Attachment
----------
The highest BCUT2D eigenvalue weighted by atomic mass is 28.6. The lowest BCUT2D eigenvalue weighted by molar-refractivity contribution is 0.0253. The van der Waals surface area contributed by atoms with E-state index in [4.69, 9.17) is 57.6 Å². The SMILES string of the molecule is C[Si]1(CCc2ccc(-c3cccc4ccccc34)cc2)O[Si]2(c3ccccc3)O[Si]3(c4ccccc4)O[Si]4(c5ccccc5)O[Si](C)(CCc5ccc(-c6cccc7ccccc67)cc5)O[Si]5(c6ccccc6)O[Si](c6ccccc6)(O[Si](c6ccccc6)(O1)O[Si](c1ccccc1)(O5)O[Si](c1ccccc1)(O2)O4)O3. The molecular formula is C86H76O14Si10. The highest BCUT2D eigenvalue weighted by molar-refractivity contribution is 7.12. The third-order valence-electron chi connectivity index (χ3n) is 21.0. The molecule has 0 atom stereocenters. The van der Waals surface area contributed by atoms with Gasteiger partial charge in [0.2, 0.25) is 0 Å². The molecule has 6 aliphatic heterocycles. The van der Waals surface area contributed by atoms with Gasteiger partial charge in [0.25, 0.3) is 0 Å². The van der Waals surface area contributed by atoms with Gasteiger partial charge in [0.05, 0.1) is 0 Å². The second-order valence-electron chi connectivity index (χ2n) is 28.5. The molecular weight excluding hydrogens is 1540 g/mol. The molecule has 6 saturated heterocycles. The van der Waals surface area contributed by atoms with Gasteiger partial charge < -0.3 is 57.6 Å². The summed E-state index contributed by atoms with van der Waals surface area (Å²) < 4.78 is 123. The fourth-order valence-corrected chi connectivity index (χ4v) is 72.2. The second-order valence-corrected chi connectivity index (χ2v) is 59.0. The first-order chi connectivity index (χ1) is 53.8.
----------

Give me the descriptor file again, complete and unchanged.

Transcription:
The highest BCUT2D eigenvalue weighted by atomic mass is 28.6. The lowest BCUT2D eigenvalue weighted by molar-refractivity contribution is 0.0253. The van der Waals surface area contributed by atoms with E-state index in [4.69, 9.17) is 57.6 Å². The SMILES string of the molecule is C[Si]1(CCc2ccc(-c3cccc4ccccc34)cc2)O[Si]2(c3ccccc3)O[Si]3(c4ccccc4)O[Si]4(c5ccccc5)O[Si](C)(CCc5ccc(-c6cccc7ccccc67)cc5)O[Si]5(c6ccccc6)O[Si](c6ccccc6)(O[Si](c6ccccc6)(O1)O[Si](c1ccccc1)(O5)O[Si](c1ccccc1)(O2)O4)O3. The molecular formula is C86H76O14Si10. The highest BCUT2D eigenvalue weighted by molar-refractivity contribution is 7.12. The third-order valence-electron chi connectivity index (χ3n) is 21.0. The molecule has 0 atom stereocenters. The van der Waals surface area contributed by atoms with Gasteiger partial charge in [0.2, 0.25) is 0 Å². The molecule has 6 aliphatic heterocycles. The van der Waals surface area contributed by atoms with Gasteiger partial charge in [0.25, 0.3) is 0 Å². The van der Waals surface area contributed by atoms with Gasteiger partial charge in [0.05, 0.1) is 0 Å². The second-order valence-electron chi connectivity index (χ2n) is 28.5. The molecular weight excluding hydrogens is 1540 g/mol. The molecule has 6 saturated heterocycles. The van der Waals surface area contributed by atoms with Gasteiger partial charge < -0.3 is 57.6 Å². The summed E-state index contributed by atoms with van der Waals surface area (Å²) < 4.78 is 123. The fourth-order valence-corrected chi connectivity index (χ4v) is 72.2. The second-order valence-corrected chi connectivity index (χ2v) is 59.0. The first-order chi connectivity index (χ1) is 53.8.